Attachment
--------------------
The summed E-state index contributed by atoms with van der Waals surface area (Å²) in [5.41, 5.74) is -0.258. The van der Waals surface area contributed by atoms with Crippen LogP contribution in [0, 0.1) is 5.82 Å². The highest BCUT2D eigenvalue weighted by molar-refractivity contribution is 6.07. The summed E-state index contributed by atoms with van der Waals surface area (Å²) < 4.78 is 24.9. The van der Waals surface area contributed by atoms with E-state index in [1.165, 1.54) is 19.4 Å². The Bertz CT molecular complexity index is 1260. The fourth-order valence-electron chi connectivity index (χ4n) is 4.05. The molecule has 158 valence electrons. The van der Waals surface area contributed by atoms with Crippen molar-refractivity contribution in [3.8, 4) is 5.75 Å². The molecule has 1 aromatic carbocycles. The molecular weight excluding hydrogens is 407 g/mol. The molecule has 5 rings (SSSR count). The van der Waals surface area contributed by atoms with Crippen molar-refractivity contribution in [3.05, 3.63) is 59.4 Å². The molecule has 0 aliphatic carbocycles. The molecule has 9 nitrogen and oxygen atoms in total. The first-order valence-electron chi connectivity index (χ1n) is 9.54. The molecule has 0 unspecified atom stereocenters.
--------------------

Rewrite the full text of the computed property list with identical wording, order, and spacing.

The summed E-state index contributed by atoms with van der Waals surface area (Å²) in [5.41, 5.74) is -0.258. The van der Waals surface area contributed by atoms with Crippen LogP contribution in [0, 0.1) is 5.82 Å². The highest BCUT2D eigenvalue weighted by molar-refractivity contribution is 6.07. The summed E-state index contributed by atoms with van der Waals surface area (Å²) < 4.78 is 24.9. The van der Waals surface area contributed by atoms with E-state index in [1.165, 1.54) is 19.4 Å². The Bertz CT molecular complexity index is 1260. The fourth-order valence-electron chi connectivity index (χ4n) is 4.05. The molecule has 158 valence electrons. The van der Waals surface area contributed by atoms with Crippen molar-refractivity contribution in [3.8, 4) is 5.75 Å². The molecule has 1 aromatic carbocycles. The molecular weight excluding hydrogens is 407 g/mol. The molecule has 5 rings (SSSR count). The van der Waals surface area contributed by atoms with Crippen molar-refractivity contribution in [3.05, 3.63) is 59.4 Å². The molecule has 0 aliphatic carbocycles. The molecule has 9 nitrogen and oxygen atoms in total. The first-order valence-electron chi connectivity index (χ1n) is 9.54. The molecule has 0 unspecified atom stereocenters.